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Fleet Forces Making Investments in Training, Equipment Upgrades Following Collision Review

Adm. Phil Davidson, right, commander of U.S. Fleet Forces Command, asks Sailors questions about steering control console procedures in the pilothouse of the Arleigh Burke-class guided-missile destroyer USS Barry (DDG 52). Barry is forward deployed to Yokosuka Japan, supporting security and stability in the Indo-Asia-Pacific. Davidson toured fleet concentration areas around the world while leading a 60-day comprehensive review of the surface forces. US Navy Photo

NAVAL STATION NORFOLK, VA – While the Navy will spend months and years dealing with the aftermath of two fatal surface ship collisions this year and the subsequent Comprehensive Review of Recent Surface Force Incidents, U.S. Fleet Forces Command is beginning to implement some changes that will affect individual sailors and units in the near-term.

After last week’s rollout of the comprehensive review and its nearly 60 total recommendations, commander of U.S. Fleet Forces Command Adm. Phil Davidson spoke to Naval Surface Force Atlantic (SURFLANT) personnel and waterfront leadership to outline changes being made to individual sailor and unit training requirements.

Two key realizations for Davidson, who led the 60-day comprehensive review, and his 34-man team were that sailors were deficient in the fundamentals – “the actual application of the rules of the road, COLREGS, what to do, when to do it; both in planning, preparing and executing in the heat of the moment” – and that team cohesion on ships had broken down.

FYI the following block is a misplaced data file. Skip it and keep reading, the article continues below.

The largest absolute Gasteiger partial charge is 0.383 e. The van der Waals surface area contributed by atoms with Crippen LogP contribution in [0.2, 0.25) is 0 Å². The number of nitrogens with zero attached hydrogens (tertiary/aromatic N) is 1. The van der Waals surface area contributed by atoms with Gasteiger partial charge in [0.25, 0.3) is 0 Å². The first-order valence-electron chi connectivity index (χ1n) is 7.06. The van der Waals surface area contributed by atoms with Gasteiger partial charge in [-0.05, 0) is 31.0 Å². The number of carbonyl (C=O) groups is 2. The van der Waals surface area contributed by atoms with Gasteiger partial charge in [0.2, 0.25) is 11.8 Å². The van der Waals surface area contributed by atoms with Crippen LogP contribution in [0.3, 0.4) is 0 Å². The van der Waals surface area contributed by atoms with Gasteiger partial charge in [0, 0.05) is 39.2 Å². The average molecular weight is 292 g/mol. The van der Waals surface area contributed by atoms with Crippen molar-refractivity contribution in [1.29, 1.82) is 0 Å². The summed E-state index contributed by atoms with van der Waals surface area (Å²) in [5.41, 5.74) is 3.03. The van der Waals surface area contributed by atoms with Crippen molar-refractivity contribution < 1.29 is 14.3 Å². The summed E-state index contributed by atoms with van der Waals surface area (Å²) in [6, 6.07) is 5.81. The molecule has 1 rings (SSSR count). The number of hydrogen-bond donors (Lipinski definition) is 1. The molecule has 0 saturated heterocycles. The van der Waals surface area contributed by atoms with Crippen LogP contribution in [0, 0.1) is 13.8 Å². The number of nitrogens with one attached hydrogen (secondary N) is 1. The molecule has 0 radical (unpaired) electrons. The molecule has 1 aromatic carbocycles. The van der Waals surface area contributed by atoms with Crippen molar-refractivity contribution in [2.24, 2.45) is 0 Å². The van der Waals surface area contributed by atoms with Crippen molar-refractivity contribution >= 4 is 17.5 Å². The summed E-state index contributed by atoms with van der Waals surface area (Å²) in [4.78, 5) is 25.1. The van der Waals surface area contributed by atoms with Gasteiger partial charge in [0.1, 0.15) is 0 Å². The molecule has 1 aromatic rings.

To address those two challenges, several training changes are being made now and in the coming months.

At the Surface Warfare Officer School Division Officer Course (SWOSDOC), several changes are being made that “affect the length of the course and perhaps whether you can do it in two chunks or not. But we want to drive at the rigor in training and assessment – for seamanship and navigation, damage control, basic division officer leadership and management – for our SWO candidates,” Davidson said at the all-hands call on Monday.

“Who’s ever been in command in their life? [hands raise in the audience] Everybody in command always knows you’ve got one ensign on the ship that, when you say, hey, come right, they go left full rudder. Is that fair? [laughter from audience] Or doesn’t really have a sense of relative motion. We’re going to test all that up at SWOSDOC, and if they can’t go right full rudder when you want right and they can’t do relative motion, we’re going to find something else for them to do. We’ll have an assessment right up there for SWO candidates before they get to the fleet.”